Generation X in China is the wariest of wearable technology due to data privacy concerns

Ruth C. | November 09, 2022

Wearable electronics are becoming increasingly popular worldwide, including in China, where around 78% of the population own a smartwatch, a fitness tracker, or both. However, as such devices have access to a vast amount of sensitive data, like users' health information, privacy and security concerns arise.

Gen X shows more concerns over wearable electronics

According to the data presented by the Atlas VPN team, people born in Generation X (those born between the mid-1960-s and early 1980-s) are the wariest of wearable technology in China due to concerns over their personal data safety and privacy when stored by such devices.

In total, 27% of 45 to 54-year-olds in China who do not own any wearables indicated worry about their data safety and privacy as one of the reasons against purchasing one, while the same is true for 22% of people aged 55 and more. 

The numbers are based on the Rakuten Insight online survey. The survey features data collected from 1,080 respondents between the 8th and 30th of September, 2022. 

The younger generations are less bothered about wearable electronics' privacy and safety implications. Nevertheless, nearly a fifth (19%) of Millennial survey respondents aged 25 to 44 stated safety and privacy concerns among the top deterrents to using wearables. In the meantime, 10% of respondents belonging to Generation Z (ages 16 to 24) do not use wearables for this reason.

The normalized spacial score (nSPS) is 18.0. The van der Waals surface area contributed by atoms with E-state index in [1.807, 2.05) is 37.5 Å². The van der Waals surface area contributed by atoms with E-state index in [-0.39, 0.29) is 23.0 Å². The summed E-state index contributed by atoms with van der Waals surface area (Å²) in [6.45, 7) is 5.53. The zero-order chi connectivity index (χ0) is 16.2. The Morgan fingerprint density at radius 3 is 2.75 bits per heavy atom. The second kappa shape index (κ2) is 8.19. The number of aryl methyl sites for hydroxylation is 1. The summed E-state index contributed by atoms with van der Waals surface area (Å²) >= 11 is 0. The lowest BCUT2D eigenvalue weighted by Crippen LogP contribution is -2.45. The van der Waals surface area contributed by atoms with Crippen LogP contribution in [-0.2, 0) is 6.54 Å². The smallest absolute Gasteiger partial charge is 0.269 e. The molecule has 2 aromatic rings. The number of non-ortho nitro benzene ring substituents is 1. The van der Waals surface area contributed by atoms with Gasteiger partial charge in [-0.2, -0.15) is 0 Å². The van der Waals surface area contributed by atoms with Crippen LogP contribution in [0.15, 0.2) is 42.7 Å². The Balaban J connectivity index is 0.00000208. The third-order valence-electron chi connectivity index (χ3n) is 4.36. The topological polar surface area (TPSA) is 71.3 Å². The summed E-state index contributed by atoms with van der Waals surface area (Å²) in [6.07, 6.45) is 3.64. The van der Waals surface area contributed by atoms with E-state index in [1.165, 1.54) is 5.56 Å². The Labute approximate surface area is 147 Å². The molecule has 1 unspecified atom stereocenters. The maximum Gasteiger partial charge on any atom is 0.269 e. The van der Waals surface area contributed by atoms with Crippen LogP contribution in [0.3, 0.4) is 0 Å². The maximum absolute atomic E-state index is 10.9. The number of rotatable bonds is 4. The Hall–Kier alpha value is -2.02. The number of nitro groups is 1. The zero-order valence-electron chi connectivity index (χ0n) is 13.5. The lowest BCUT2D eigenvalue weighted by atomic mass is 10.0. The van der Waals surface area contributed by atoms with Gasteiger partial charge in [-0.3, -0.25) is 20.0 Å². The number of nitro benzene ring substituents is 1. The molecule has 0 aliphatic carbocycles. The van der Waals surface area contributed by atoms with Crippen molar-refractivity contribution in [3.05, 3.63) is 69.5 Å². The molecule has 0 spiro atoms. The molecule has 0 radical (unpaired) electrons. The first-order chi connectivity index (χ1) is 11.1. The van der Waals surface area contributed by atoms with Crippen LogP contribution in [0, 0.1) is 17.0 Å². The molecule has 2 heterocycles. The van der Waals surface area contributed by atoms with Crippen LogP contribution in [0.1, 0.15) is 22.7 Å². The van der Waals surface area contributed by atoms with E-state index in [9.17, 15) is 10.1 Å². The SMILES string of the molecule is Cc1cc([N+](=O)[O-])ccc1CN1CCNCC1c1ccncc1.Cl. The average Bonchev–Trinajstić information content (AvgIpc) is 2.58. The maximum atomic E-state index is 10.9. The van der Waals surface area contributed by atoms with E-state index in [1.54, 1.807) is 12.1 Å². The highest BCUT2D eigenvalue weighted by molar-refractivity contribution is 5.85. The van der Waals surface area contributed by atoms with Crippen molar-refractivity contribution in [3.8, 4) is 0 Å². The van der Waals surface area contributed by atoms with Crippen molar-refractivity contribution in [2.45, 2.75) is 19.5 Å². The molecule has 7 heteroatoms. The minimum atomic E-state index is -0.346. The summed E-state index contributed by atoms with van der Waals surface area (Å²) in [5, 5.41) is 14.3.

Overall, 15% of survey participants indicated they would not buy wearable electronics in China due to data privacy and safety concerns. Males are more likely to distrust wearable devices due to such concerns (17%) than females (14%).

Other reasons people in China are skipping wearables include satisfaction with just having smartphones (56%), not seeing the need for wearable devices (41%), not being into sports and therefore not tracking fitness levels (33%), prices of wearables being too high (30%), the technology of wearables not being evolved enough (15%), and not liking the look of wearables (4%).


All in all, wearable technologies can be highly convenient, helping users evaluate their sleep quality, fitness levels, and overall health, among other things. However, to do so, wearable electronics collect a wide range of sensitive information, including users' heart rate, blood pressure, sleep patterns, and GPS location, essentially enabling surveillance of individuals and their behaviors. When such information is stored, there is always a risk it can end up in the wrong hands or be misused.

Privacy is a BIG DEAL!


Ruth C.

Ruth C.

Cybersecurity Researcher and Publisher at Atlas VPN. Interested in cybercrime, online security, and privacy-related topics.


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